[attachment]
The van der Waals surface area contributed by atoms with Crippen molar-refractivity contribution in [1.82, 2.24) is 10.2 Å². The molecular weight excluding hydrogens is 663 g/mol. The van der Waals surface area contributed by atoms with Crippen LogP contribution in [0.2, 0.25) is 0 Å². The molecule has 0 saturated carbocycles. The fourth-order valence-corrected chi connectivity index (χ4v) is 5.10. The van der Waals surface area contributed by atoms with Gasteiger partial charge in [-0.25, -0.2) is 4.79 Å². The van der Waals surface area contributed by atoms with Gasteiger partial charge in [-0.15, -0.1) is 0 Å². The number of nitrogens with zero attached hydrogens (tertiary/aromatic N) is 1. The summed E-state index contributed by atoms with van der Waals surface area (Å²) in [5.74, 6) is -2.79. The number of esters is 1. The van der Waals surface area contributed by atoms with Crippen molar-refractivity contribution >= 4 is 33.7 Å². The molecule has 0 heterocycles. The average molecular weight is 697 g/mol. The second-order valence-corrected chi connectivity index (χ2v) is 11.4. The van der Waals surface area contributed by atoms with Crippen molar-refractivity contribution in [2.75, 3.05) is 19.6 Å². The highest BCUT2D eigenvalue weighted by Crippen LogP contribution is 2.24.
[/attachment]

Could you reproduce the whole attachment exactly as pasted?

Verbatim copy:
The van der Waals surface area contributed by atoms with Crippen molar-refractivity contribution in [1.82, 2.24) is 10.2 Å². The molecular weight excluding hydrogens is 663 g/mol. The van der Waals surface area contributed by atoms with Crippen LogP contribution in [0.2, 0.25) is 0 Å². The molecule has 0 saturated carbocycles. The fourth-order valence-corrected chi connectivity index (χ4v) is 5.10. The van der Waals surface area contributed by atoms with Gasteiger partial charge in [-0.25, -0.2) is 4.79 Å². The van der Waals surface area contributed by atoms with Gasteiger partial charge in [-0.15, -0.1) is 0 Å². The number of nitrogens with zero attached hydrogens (tertiary/aromatic N) is 1. The summed E-state index contributed by atoms with van der Waals surface area (Å²) in [5.74, 6) is -2.79. The number of esters is 1. The van der Waals surface area contributed by atoms with Crippen molar-refractivity contribution >= 4 is 33.7 Å². The molecule has 0 heterocycles. The average molecular weight is 697 g/mol. The second-order valence-corrected chi connectivity index (χ2v) is 11.4. The van der Waals surface area contributed by atoms with Crippen molar-refractivity contribution in [2.75, 3.05) is 19.6 Å². The highest BCUT2D eigenvalue weighted by Crippen LogP contribution is 2.24.